Leadership For Our Times: A Perspective from Japan

November 09, 2022
By Lori Teranishi
Lori at U.S.-Japan Council

You know you’re living in difficult times when you need an acronym to describe it. VUCA – the the buzzword that stands for volatility, uncertainty, complexity and ambiguity – pretty much sums up the tumult of the last three years and the outlook for the next few. Recently I had the honor of moderating a panel discussion on leadership at the U.S.-Japan Council annual meeting in Tokyo among senior executives from three global companies, and I found their observations and insight about contemporary management surprisingly fresh, actionable, even inspiring. More specifically, I was surprised to hear the leaders of prominent Japanese companies espousing the importance of culture and the lessons to be drawn from failure.

The panelists included Jasper Cheung, CEO of Amazon Japan; Tsuyoshi “Nick” Nagano, chairman of Tokio Marine and vice chair of Keidanren, the Japanese Business Federation; and Dana Heatherton, head of emerging markets of Waymo.

I opened the discussion by asking how they lead their teams in a VUCA world. Mr. Nagano focused his remarks on organizational purpose, culture and communication, saying “Purpose is at the heart of an organization’s culture, and creating culture is a never-ending journey. It’s the toughest and most challenging thing for a leader, but it’s also a leader’s most important job.”

 

Tsuyoshi “Nick” Nagano

 

He described what it takes to build and fortify culture among Tokio Marine’s 40,000 employees around the world. “Senior leadership actively communicates its thoughts, principles and beliefs and then encourages discussion so that employees can understand, embrace and act in ways that are consistent with the company’s culture and purpose.” He emphasized the fact that he spends most of his time on culture and setting the right tone at the top of the organization.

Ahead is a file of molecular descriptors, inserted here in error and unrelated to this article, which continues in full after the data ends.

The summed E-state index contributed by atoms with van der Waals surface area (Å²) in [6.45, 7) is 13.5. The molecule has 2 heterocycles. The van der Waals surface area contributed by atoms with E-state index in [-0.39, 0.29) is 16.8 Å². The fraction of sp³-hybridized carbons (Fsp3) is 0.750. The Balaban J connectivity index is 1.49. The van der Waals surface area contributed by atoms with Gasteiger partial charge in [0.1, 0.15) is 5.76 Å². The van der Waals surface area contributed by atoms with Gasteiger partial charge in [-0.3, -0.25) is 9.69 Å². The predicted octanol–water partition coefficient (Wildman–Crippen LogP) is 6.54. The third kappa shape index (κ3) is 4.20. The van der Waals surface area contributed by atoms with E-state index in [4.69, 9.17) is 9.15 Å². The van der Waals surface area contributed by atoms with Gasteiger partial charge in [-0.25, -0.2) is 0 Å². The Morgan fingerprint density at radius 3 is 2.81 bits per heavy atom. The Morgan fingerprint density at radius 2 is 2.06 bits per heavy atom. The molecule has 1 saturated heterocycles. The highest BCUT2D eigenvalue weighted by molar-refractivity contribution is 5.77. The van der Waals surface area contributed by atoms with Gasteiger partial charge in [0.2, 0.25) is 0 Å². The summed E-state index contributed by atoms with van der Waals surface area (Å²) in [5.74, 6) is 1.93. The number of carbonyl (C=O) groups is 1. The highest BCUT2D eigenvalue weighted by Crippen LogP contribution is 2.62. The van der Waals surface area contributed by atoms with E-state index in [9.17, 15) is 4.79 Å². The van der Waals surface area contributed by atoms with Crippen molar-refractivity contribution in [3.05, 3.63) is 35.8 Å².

To navigate external forces of VUCA, pay careful attention to internal matters of culture and purpose, and to the role of communication in operationalizing them.

 

Jasper Cheung

 

Mr. Cheung shared that for years, Amazon’s vision was to be the most customer-centric company and that a few years ago, it added a second vision: to become the world’s best employer. This is underpinned by Amazon’s “Day 1” culture that drives teams to continually innovate, be nimble and take risks, and ultimately, be brave enough to fail. Like Mr. Nagano, Mr. Cheung spends the majority of his time focusing on culture, sharing with the audience that he devotes more than 80% of his time to building and reinforcing organization values like empathy and advancing the company’s DEI efforts.

 

Dana Heatherton

 

Ms. Heatherton, from Waymo, Google’s autonomous driving company, echoed the need for organizations to focus on purpose. She mentioned the Great Resignation that many U.S. companies experienced over the past two years – a label that masks the underlying drive among younger workers to find purpose in their work, to belong to something and to solve societal problems. To attract and retain talent, leaders need to rewrite their playbooks to emphasize these values.

I noted that much of what the panelists highlighted aligned with the growing movement toward Environmental, Social and Governance (ESG) matters. Ms. Heatherton commented that she was struck by Japanese companies’ response to the Great East Japan earthquake in 2011. She shared that when she complimented people at Japanese companies about the incredible lengths they went to, supporting their employees and the affected communities in the aftermath, they were puzzled by her response. Their responsibility to their people and society is embedded in their culture; it’s just how they operate.

These panelists’ wisdom and insight holds lessons for us all. To navigate external forces of VUCA, pay careful attention to internal matters of culture and purpose, and to the role of communication in operationalizing them. While these are not as easily measured as profits, they’re nevertheless vital to operating a healthy, growing, sustainable organization.

 

Photos via USJC